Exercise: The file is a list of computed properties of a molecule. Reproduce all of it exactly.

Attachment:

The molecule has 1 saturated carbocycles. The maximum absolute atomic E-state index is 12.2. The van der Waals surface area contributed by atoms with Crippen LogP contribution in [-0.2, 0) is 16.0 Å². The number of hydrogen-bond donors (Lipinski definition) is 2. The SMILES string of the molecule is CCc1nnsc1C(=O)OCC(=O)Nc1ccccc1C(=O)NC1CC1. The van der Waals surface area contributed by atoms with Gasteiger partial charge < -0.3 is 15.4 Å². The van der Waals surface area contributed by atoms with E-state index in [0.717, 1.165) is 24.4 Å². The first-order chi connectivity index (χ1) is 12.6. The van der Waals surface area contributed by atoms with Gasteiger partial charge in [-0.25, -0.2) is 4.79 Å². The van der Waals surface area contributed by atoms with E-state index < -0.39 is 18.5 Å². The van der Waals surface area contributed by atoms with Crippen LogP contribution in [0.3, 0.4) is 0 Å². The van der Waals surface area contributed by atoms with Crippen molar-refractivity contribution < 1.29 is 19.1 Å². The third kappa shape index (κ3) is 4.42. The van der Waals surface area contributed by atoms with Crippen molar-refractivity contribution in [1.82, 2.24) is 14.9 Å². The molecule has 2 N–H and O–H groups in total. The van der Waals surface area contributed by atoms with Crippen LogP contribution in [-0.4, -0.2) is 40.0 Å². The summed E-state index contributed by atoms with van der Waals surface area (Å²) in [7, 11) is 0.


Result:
The molecule has 1 saturated carbocycles. The maximum absolute atomic E-state index is 12.2. The van der Waals surface area contributed by atoms with Crippen LogP contribution in [-0.2, 0) is 16.0 Å². The number of hydrogen-bond donors (Lipinski definition) is 2. The SMILES string of the molecule is CCc1nnsc1C(=O)OCC(=O)Nc1ccccc1C(=O)NC1CC1. The van der Waals surface area contributed by atoms with Gasteiger partial charge < -0.3 is 15.4 Å². The van der Waals surface area contributed by atoms with E-state index in [0.717, 1.165) is 24.4 Å². The first-order chi connectivity index (χ1) is 12.6. The van der Waals surface area contributed by atoms with Gasteiger partial charge in [-0.25, -0.2) is 4.79 Å². The van der Waals surface area contributed by atoms with E-state index < -0.39 is 18.5 Å². The van der Waals surface area contributed by atoms with Crippen LogP contribution in [0.3, 0.4) is 0 Å². The van der Waals surface area contributed by atoms with Crippen molar-refractivity contribution < 1.29 is 19.1 Å². The third kappa shape index (κ3) is 4.42. The van der Waals surface area contributed by atoms with Crippen molar-refractivity contribution in [1.82, 2.24) is 14.9 Å². The molecule has 2 N–H and O–H groups in total. The van der Waals surface area contributed by atoms with Crippen LogP contribution in [-0.4, -0.2) is 40.0 Å². The summed E-state index contributed by atoms with van der Waals surface area (Å²) in [7, 11) is 0.